Experiments on neurons with very similar channel build-ups may lead to contradictory observations

In the absence of synaptic inputs, DA neurons fire spontaneously in a very regular manner [19], [20]. The mechanisms underlying this pacemaker activity are still strongly discussed, experimental results being contradictory (Table 1). However, it is commonly accepted that pacemaking of DA neurons requires calcium oscillations and that SK channels are not critical to sustain this firing pattern [19]. Fig. 3 illustrates the mechanisms involved in pacemaker firing in the minimal model. As it has been demonstrated experimentally [10], the spontaneous activity is synchronized with calcium oscillations. Namely, each action potential is generated when the intracellular calcium concentration reaches a constant minimal value (Fig. 3A). This is consistent with experimental results [9], [10].

Figure 3. Analysis of the spontaneous activity of the minimal model.

(A) Variations of the membrane potential (top) and the intracellular calcium concentration (bottom) over time. (B) Sketch of the bifurcation diagram of the minimal model, with as the bifurcation parameter. The gray part corresponds to negative values of , which is non physiological. denotes the steady-state curve for each value of the bifurcation parameters. The dotted part of shows its unstable part. HB denotes a Hopf bifurcation and SN a saddle-node bifurcation. The trajectory of the membrane potential is plotted in red.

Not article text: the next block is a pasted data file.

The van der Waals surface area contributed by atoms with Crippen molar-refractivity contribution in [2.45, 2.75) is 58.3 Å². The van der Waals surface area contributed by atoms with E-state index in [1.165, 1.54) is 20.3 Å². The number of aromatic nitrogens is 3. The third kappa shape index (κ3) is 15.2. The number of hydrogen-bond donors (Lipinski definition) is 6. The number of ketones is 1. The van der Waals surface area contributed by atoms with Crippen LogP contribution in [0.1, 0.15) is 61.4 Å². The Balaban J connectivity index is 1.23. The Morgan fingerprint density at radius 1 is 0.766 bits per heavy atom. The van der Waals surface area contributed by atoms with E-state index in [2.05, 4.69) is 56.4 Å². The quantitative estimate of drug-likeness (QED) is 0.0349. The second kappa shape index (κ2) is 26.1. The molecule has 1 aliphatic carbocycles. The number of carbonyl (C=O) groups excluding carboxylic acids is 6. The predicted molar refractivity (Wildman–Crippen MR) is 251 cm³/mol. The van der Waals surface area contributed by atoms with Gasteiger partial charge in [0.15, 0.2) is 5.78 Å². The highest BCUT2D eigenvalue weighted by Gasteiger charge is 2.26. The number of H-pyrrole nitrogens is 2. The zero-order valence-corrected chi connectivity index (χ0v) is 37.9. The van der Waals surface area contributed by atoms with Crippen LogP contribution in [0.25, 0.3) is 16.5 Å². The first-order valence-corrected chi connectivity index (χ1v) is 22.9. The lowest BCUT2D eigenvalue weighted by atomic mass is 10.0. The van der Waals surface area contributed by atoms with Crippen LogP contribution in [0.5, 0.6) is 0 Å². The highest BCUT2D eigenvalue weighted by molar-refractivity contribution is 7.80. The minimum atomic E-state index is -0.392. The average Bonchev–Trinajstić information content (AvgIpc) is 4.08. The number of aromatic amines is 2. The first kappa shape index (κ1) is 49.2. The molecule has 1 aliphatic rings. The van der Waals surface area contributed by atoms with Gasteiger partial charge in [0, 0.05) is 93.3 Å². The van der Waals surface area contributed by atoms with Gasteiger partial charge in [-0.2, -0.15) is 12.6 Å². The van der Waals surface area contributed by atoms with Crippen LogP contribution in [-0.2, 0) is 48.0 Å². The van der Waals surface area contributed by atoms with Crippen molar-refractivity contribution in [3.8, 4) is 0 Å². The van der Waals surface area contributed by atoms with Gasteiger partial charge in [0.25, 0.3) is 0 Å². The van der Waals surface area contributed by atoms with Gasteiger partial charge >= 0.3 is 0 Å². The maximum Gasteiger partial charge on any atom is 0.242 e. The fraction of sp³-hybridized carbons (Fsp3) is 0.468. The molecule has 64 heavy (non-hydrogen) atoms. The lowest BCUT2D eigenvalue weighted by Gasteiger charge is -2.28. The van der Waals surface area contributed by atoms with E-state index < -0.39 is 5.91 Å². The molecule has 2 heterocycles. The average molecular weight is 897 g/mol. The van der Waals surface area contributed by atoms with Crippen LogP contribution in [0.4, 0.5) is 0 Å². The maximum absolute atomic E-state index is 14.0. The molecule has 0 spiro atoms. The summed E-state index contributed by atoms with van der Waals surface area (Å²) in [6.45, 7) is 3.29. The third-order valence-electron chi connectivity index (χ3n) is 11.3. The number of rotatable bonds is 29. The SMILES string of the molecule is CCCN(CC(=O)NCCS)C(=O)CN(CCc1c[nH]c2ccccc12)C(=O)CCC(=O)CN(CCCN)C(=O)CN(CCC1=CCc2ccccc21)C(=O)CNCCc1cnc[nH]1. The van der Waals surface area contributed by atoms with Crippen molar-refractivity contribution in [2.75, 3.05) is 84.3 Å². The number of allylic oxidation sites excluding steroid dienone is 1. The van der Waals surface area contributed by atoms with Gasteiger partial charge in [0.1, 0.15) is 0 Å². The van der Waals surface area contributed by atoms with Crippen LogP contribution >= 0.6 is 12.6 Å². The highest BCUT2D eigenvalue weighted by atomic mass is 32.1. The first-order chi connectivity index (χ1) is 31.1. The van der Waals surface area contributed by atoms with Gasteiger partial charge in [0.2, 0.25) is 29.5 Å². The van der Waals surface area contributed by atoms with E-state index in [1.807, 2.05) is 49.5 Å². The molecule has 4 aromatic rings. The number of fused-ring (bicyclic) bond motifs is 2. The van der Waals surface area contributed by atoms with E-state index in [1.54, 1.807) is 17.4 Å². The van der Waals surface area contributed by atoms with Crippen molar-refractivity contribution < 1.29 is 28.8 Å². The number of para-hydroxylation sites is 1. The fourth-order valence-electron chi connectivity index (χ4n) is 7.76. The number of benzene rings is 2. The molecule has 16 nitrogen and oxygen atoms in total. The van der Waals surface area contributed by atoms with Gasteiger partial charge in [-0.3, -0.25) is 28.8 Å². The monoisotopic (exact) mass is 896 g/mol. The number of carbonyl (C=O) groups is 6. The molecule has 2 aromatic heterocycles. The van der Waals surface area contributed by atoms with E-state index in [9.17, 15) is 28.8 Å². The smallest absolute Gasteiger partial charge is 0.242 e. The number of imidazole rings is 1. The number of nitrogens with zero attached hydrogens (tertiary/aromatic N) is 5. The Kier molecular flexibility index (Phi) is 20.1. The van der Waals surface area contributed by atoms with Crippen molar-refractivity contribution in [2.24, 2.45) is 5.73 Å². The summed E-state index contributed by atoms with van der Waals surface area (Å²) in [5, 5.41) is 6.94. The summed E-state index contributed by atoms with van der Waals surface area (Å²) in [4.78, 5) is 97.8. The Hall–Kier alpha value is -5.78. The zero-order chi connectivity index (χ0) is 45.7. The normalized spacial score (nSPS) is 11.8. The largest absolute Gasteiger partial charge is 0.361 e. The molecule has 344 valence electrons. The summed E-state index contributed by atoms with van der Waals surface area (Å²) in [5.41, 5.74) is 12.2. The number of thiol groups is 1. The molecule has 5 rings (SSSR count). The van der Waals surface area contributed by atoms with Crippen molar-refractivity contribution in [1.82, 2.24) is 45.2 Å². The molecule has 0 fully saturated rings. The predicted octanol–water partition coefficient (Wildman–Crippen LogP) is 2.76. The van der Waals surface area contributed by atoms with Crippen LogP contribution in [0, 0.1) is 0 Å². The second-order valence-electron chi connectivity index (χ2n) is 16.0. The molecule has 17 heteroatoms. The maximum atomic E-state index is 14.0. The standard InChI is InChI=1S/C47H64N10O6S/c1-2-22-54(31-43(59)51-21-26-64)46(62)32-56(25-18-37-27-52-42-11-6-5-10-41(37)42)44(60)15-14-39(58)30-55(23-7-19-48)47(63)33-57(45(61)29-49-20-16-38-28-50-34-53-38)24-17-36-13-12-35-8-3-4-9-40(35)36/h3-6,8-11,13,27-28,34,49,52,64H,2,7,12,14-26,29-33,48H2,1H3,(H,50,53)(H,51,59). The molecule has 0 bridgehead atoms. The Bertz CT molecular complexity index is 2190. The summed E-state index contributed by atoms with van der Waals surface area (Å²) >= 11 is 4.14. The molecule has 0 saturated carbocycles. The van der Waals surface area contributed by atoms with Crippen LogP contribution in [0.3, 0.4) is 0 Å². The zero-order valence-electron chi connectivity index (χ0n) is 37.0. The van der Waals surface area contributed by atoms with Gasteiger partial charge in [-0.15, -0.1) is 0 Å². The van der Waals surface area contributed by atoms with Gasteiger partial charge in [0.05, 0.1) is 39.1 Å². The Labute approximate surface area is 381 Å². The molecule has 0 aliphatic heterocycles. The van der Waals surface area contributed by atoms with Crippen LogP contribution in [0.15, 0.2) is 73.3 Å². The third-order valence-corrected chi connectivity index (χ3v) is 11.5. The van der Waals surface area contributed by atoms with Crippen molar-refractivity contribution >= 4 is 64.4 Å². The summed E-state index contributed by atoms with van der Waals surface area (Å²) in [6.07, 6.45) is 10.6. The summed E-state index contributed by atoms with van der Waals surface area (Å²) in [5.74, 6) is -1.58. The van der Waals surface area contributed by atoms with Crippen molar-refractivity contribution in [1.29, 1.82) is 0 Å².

The mechanisms involved in the pacemaker activity of the minimal model can be fully understood using bifurcation analysis. The bifurcation diagram shown in Fig. 3B illustrates how the spike generation is governed by the intracellular calcium concentration, the latter being the bifurcation parameter. The diagram defines three distinct ranges of intracellular calcium concentration : a low range where the only stable steady-state is depolarization block (); a high range where the only stable steady-state is hyperpolarization (); and an intermediate bistable range where a limit cycle may coexist with the two stable steady-states (). The thresholds separating these zones are mainly dependent on the regulation of calcium channels and calcium pumps by the intracellular calcium concentration. Thus, a rise of the intracellular calcium concentration induces an inactivation of the L-type calcium channels [16], [17], which reduces the amount of inward (i.e. depolarizing) current, and an activation of calcium pumps, which increases the amount of outward (i.e. repolarizing) current [21]. As a consequence, the excitability of the cell decreases with the intracellular calcium concentration. A variation of the intracellular calcium concentration that exceeds the high threshold will induce a switch from firing to a hyperpolarized state. Therefore, the high threshold, which is defined as the value of at which the stable limit cycle disappears, defines the maximal possible intracellular calcium concentration which is compatible with firing.

The low threshold in Fig. 3 defines the value of intracellular calcium concentration at which an action potential is spontaneously generated. As a consequence, the current which initiates the depolarization at this point is the critical one for pacemaking. For instance, for the set of parameter values used in Fig. 3, action potentials are generated by an opening of L-type calcium channels, and a complete blockade of these channels prevents firing. But if we use other sets of values for the conductance of sodium and L-type calcium channels, the mechanism of spontaneous initiation of spikes can vary. This suggests a strong cooperation between sodium and L-type calcium channels to drive the pacemaker activity of DA neurons, as suggested by Guzman et. al [10].